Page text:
Laurel, Md.: Dave Sheinin: "I don't know, but I'd bet my life savings that, one way or another, he will make sure it happens in San Francisco. For poetic justice, I'd love to see him hit No. 756 in Milwaukee, Bud Selig's hometown, when the Giants are there June 18-20."

NO NO NO!!!!!

That's where my mother went to her first Major League game and saw a rookie named Hank Aaron.

Dave Sheinin: Sorry, Laurel, but the idea of Bonds breaking Aaron's record right there in Bud's hometown is just too delicious to pass up. It won't happen, mind you, but a man can dream, can't he?


It is April: Okay, I guess it is now May. Why does every single person need to stress that the Yankees are stinking it up?

Who cares, everyone and their mother knows that they will be at the top at the end of the 74 months that the season is. And that B-more will be at the bottom.

Any chance that MLB shortens the season ever or at least implements a salary cap to make it so the same four teams don't go to the playoffs every year?

Dave Sheinin: Salary cap? No. But shortening the schedule is an intriguing idea that baseball has at least explored, though not for the reason you mentioned. Lots of people in the game want to see the first round of the playoffs expanded from 5 games to 7 games, but this is almost impossible without a) pushing the postseason well into November (where there are weather issues), or b) shortening the season to 154 games again. The problem is, the owners would never agree to it, because they'd be losing money in the deal.


All that money...: any insights on why Soriano has yet to homer this season?

Dave Sheinin: Obviously, he has been affected by the move from an extreme pitchers' park to an extreme hitters' park.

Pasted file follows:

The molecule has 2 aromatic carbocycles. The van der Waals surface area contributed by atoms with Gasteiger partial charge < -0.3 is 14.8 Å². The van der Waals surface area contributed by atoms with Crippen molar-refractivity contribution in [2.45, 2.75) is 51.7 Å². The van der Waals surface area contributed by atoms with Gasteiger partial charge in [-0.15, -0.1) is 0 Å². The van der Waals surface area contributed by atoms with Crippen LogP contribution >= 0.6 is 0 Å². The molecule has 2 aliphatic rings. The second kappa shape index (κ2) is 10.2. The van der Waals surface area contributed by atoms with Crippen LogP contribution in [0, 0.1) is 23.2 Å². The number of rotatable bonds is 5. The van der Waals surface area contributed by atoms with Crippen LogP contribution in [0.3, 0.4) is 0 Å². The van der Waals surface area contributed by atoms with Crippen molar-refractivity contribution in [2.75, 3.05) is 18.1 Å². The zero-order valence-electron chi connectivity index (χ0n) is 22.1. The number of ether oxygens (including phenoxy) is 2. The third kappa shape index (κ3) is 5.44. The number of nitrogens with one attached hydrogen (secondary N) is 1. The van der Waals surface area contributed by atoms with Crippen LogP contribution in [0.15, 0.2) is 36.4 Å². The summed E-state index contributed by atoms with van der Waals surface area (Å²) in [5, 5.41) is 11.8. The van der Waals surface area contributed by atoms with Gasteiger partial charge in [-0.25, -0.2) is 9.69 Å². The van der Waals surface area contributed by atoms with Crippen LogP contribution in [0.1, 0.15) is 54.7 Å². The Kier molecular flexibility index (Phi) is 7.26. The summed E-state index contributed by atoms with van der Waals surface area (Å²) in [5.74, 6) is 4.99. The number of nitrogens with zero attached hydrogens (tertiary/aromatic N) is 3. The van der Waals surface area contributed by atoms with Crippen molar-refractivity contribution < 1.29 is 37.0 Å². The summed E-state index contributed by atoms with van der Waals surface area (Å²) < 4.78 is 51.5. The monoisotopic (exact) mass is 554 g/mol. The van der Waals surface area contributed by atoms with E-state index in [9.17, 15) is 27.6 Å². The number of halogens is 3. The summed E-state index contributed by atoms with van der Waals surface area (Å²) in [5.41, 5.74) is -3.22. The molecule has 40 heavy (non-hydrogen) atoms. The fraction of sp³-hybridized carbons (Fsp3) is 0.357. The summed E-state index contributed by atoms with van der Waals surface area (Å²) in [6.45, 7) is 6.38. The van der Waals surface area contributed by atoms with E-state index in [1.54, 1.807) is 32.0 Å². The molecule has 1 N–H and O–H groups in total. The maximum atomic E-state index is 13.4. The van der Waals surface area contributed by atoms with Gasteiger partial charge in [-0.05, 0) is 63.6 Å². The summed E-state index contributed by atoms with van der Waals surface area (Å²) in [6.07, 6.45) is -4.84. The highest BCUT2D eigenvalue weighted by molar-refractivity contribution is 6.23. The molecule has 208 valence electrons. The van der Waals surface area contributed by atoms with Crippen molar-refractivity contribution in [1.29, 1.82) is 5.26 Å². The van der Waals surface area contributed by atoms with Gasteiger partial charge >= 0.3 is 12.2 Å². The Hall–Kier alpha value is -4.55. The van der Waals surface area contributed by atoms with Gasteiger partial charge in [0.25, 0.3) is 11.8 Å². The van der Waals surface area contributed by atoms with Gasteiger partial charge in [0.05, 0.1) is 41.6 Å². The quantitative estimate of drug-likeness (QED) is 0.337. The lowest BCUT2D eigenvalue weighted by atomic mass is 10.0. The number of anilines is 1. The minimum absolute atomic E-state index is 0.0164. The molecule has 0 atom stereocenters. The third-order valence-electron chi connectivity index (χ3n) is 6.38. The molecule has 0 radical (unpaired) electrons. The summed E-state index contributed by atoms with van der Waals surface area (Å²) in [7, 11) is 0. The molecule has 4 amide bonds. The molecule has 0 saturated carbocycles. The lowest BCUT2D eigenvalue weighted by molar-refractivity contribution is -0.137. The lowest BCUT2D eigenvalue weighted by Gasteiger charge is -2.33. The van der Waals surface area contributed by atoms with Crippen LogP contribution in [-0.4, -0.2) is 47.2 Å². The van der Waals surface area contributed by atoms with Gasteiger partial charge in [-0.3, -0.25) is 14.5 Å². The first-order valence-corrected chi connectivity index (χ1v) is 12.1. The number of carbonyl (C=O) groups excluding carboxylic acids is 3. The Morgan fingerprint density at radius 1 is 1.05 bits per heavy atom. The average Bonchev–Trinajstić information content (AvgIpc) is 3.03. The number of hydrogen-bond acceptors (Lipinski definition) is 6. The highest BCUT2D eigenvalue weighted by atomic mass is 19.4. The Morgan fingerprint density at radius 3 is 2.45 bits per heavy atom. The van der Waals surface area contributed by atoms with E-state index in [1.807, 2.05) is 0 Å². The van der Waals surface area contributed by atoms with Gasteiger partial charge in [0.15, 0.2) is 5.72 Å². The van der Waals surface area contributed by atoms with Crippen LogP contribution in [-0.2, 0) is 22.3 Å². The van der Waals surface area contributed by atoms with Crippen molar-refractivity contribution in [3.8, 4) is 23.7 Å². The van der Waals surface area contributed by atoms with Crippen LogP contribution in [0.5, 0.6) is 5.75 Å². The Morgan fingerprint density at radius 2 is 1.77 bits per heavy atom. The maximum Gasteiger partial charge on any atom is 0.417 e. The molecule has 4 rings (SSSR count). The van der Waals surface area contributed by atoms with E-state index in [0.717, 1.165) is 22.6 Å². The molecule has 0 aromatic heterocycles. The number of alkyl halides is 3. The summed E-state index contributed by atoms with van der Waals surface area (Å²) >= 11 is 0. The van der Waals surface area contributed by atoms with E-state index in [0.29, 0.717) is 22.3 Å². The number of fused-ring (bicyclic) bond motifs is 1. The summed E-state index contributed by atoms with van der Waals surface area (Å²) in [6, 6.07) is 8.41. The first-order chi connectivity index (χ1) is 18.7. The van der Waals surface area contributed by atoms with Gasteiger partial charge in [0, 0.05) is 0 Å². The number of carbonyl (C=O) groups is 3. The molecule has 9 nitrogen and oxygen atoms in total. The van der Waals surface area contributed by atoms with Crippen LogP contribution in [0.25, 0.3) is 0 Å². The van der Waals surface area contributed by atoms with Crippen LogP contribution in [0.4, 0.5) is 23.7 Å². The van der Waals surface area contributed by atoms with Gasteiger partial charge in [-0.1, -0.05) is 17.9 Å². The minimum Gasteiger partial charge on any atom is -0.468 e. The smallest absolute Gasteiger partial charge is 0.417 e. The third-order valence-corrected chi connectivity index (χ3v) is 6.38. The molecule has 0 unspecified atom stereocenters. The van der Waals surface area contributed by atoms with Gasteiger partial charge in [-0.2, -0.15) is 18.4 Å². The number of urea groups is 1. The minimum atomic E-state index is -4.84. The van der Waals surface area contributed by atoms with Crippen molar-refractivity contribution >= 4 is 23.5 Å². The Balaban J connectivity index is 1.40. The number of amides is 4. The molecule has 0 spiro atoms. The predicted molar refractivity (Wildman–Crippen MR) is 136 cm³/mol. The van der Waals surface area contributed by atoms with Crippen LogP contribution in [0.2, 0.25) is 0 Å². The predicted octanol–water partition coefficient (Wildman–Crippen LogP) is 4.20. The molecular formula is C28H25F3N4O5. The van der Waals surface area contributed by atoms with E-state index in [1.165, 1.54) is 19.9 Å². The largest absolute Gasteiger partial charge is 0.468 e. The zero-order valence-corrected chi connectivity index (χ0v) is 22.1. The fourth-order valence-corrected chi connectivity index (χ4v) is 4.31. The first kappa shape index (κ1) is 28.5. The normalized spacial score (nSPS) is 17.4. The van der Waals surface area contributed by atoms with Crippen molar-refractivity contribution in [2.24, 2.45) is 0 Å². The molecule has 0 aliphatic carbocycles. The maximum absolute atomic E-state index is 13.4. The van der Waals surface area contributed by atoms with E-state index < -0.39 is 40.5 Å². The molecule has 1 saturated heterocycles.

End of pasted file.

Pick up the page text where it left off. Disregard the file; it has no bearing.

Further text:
George Mason University: Dave,

Back to Bonds. IF he does break the record and a few months/weeks later the feds nail him, can MLB do anything about the record? Better question -- will they do anything?

Dave Sheinin: Great question. Obviously, it would be much easier and cleaner to deal with Bonds's records BEFORE the fact, as opposed to after.


Gainesville, Va.: Pretend for a disappointing moment you're an O's fan. Do you take heart that they haven't really hit, haven't gotten many IP out of their SP and are still only 2 games under .500 or do you concede defeat and accept this is what the team is this year?

Dave Sheinin: I'd be feeling pretty good right now if I were an Orioles fan. The team has come nowhere close to playing its best baseball yet, and as you point out they're still in the thick of it. If this is indeed a down year for the Yankees, this is the year for the Orioles to make a big, go-for-it move at the trade deadline.


RFK, Section 308: Discounting the weather, what are your thoughts about the decline in attendance, and more specifically the lowered season ticket holder base? Is marketing the weak link of the Nationals?

Dave Sheinin: I don't think there's any reason to be concerned about the attendance right now. These things are very simple: Put a good product on the field, and people will come. Next year, in the new stadium, will be a better test, and 2009 (once the honeymoon is over for the new stadium) will be an even better test than that.


Croton-on-Hudson, NY: What's all these wailing about the sanctity of the record book?

It's a list of numbers and events that happened! It's not a Holy Book! It's not a book of moral judgement!

If a cheating jerk owns the record, a cheating jerk owns the record. Does that make him less of a cheating jerk?

Dave Sheinin: All I can tell you is that these things matter to a great number of baseball fans.


Dave Sheinin: OK, folks. My time is up. Thanks for the great questions. See you next time.